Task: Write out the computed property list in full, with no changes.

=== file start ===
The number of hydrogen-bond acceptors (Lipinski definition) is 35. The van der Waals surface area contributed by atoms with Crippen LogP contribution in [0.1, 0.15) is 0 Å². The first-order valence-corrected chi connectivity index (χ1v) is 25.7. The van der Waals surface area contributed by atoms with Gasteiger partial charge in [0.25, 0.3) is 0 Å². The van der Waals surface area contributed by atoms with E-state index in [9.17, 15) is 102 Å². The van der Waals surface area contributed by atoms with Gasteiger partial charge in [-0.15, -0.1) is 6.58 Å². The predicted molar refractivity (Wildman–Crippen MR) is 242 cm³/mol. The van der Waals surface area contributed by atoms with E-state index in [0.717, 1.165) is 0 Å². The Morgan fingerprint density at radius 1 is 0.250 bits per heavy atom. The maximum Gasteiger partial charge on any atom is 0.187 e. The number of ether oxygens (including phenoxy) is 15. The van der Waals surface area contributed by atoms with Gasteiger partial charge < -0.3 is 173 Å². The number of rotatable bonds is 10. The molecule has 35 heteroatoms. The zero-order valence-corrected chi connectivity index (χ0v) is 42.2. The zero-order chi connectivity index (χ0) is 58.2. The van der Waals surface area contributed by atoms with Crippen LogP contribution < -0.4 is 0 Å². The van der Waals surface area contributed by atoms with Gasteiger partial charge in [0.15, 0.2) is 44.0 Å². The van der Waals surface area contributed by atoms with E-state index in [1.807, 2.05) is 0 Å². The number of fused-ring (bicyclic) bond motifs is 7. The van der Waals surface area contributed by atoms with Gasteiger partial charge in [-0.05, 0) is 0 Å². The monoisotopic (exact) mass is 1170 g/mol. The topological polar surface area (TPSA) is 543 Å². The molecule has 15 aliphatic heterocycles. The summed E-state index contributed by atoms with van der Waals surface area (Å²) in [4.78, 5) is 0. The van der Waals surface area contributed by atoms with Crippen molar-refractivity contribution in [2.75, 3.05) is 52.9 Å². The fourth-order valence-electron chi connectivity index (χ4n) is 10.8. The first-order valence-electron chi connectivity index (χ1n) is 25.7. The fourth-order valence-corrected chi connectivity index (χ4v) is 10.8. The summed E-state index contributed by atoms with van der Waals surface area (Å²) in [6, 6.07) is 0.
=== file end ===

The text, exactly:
The number of hydrogen-bond acceptors (Lipinski definition) is 35. The van der Waals surface area contributed by atoms with Crippen LogP contribution in [0.1, 0.15) is 0 Å². The first-order valence-corrected chi connectivity index (χ1v) is 25.7. The van der Waals surface area contributed by atoms with Gasteiger partial charge in [0.25, 0.3) is 0 Å². The van der Waals surface area contributed by atoms with E-state index in [9.17, 15) is 102 Å². The van der Waals surface area contributed by atoms with Gasteiger partial charge in [-0.15, -0.1) is 6.58 Å². The predicted molar refractivity (Wildman–Crippen MR) is 242 cm³/mol. The van der Waals surface area contributed by atoms with E-state index in [0.717, 1.165) is 0 Å². The Morgan fingerprint density at radius 1 is 0.250 bits per heavy atom. The maximum Gasteiger partial charge on any atom is 0.187 e. The number of ether oxygens (including phenoxy) is 15. The van der Waals surface area contributed by atoms with Gasteiger partial charge < -0.3 is 173 Å². The number of rotatable bonds is 10. The molecule has 35 heteroatoms. The zero-order valence-corrected chi connectivity index (χ0v) is 42.2. The zero-order chi connectivity index (χ0) is 58.2. The van der Waals surface area contributed by atoms with Crippen LogP contribution < -0.4 is 0 Å². The van der Waals surface area contributed by atoms with Gasteiger partial charge in [0.15, 0.2) is 44.0 Å². The van der Waals surface area contributed by atoms with E-state index in [1.807, 2.05) is 0 Å². The number of fused-ring (bicyclic) bond motifs is 7. The van der Waals surface area contributed by atoms with Gasteiger partial charge in [-0.05, 0) is 0 Å². The monoisotopic (exact) mass is 1170 g/mol. The topological polar surface area (TPSA) is 543 Å². The molecule has 15 aliphatic heterocycles. The summed E-state index contributed by atoms with van der Waals surface area (Å²) in [4.78, 5) is 0. The van der Waals surface area contributed by atoms with Crippen molar-refractivity contribution in [2.75, 3.05) is 52.9 Å². The fourth-order valence-electron chi connectivity index (χ4n) is 10.8. The first-order valence-electron chi connectivity index (χ1n) is 25.7. The fourth-order valence-corrected chi connectivity index (χ4v) is 10.8. The summed E-state index contributed by atoms with van der Waals surface area (Å²) in [6, 6.07) is 0.